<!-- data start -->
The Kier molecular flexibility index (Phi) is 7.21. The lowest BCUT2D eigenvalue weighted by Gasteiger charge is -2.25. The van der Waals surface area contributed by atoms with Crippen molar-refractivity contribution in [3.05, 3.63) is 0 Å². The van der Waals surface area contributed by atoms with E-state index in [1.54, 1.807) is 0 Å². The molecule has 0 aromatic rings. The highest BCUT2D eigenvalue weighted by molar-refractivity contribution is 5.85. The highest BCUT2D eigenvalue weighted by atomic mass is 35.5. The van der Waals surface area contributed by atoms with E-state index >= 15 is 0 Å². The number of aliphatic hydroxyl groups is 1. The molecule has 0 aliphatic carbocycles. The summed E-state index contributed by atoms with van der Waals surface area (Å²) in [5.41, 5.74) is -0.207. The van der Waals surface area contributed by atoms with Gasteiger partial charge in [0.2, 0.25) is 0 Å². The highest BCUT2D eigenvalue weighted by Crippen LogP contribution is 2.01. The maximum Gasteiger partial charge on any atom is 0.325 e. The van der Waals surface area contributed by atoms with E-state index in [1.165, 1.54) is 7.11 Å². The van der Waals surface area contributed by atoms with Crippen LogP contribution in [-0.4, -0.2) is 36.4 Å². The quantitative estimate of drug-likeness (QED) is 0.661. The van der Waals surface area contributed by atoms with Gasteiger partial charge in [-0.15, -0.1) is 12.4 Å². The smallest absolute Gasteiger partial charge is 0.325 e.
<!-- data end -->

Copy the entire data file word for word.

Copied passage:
The Kier molecular flexibility index (Phi) is 7.21. The lowest BCUT2D eigenvalue weighted by Gasteiger charge is -2.25. The van der Waals surface area contributed by atoms with Crippen molar-refractivity contribution in [3.05, 3.63) is 0 Å². The van der Waals surface area contributed by atoms with E-state index in [1.54, 1.807) is 0 Å². The molecule has 0 aromatic rings. The highest BCUT2D eigenvalue weighted by molar-refractivity contribution is 5.85. The highest BCUT2D eigenvalue weighted by atomic mass is 35.5. The van der Waals surface area contributed by atoms with E-state index >= 15 is 0 Å². The number of aliphatic hydroxyl groups is 1. The molecule has 0 aliphatic carbocycles. The summed E-state index contributed by atoms with van der Waals surface area (Å²) in [5.41, 5.74) is -0.207. The van der Waals surface area contributed by atoms with Gasteiger partial charge in [0.2, 0.25) is 0 Å². The highest BCUT2D eigenvalue weighted by Crippen LogP contribution is 2.01. The maximum Gasteiger partial charge on any atom is 0.325 e. The van der Waals surface area contributed by atoms with E-state index in [1.165, 1.54) is 7.11 Å². The van der Waals surface area contributed by atoms with Crippen LogP contribution in [-0.4, -0.2) is 36.4 Å². The quantitative estimate of drug-likeness (QED) is 0.661. The van der Waals surface area contributed by atoms with Gasteiger partial charge in [-0.15, -0.1) is 12.4 Å². The smallest absolute Gasteiger partial charge is 0.325 e.